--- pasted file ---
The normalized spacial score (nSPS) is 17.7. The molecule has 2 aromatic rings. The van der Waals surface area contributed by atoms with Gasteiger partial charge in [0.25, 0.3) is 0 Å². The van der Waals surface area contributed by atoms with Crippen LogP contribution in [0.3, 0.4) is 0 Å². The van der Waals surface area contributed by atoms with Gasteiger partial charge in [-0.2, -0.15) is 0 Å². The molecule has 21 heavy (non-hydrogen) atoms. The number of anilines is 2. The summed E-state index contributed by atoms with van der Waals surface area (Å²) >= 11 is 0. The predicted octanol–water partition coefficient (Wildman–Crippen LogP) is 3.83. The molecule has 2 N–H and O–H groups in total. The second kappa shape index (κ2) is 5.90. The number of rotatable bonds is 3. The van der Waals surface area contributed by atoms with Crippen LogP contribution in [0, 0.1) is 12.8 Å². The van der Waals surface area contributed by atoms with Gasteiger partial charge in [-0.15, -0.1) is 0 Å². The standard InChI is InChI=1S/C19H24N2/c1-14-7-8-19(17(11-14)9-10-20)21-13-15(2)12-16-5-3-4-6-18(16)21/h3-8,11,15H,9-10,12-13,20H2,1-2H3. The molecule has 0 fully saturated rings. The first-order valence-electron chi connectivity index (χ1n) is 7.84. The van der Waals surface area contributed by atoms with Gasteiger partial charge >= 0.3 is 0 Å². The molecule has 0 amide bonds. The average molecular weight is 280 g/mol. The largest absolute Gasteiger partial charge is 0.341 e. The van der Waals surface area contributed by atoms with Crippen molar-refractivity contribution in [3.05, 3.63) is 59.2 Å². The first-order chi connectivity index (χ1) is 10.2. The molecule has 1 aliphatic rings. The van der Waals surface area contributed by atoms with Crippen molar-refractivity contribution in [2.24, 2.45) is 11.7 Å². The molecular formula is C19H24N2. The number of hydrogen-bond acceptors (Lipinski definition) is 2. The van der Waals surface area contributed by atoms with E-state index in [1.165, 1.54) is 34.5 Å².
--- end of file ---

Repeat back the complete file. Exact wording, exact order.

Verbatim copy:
The normalized spacial score (nSPS) is 17.7. The molecule has 2 aromatic rings. The van der Waals surface area contributed by atoms with Gasteiger partial charge in [0.25, 0.3) is 0 Å². The van der Waals surface area contributed by atoms with Crippen LogP contribution in [0.3, 0.4) is 0 Å². The van der Waals surface area contributed by atoms with Gasteiger partial charge in [-0.2, -0.15) is 0 Å². The molecule has 21 heavy (non-hydrogen) atoms. The number of anilines is 2. The summed E-state index contributed by atoms with van der Waals surface area (Å²) >= 11 is 0. The predicted octanol–water partition coefficient (Wildman–Crippen LogP) is 3.83. The molecule has 2 N–H and O–H groups in total. The second kappa shape index (κ2) is 5.90. The number of rotatable bonds is 3. The van der Waals surface area contributed by atoms with Crippen LogP contribution in [0, 0.1) is 12.8 Å². The van der Waals surface area contributed by atoms with Gasteiger partial charge in [-0.15, -0.1) is 0 Å². The standard InChI is InChI=1S/C19H24N2/c1-14-7-8-19(17(11-14)9-10-20)21-13-15(2)12-16-5-3-4-6-18(16)21/h3-8,11,15H,9-10,12-13,20H2,1-2H3. The molecule has 0 fully saturated rings. The first-order valence-electron chi connectivity index (χ1n) is 7.84. The van der Waals surface area contributed by atoms with Gasteiger partial charge >= 0.3 is 0 Å². The molecule has 0 amide bonds. The average molecular weight is 280 g/mol. The largest absolute Gasteiger partial charge is 0.341 e. The van der Waals surface area contributed by atoms with Crippen molar-refractivity contribution in [3.05, 3.63) is 59.2 Å². The first-order chi connectivity index (χ1) is 10.2. The molecule has 1 aliphatic rings. The van der Waals surface area contributed by atoms with Crippen molar-refractivity contribution in [2.24, 2.45) is 11.7 Å². The molecular formula is C19H24N2. The number of hydrogen-bond acceptors (Lipinski definition) is 2. The van der Waals surface area contributed by atoms with E-state index in [1.165, 1.54) is 34.5 Å².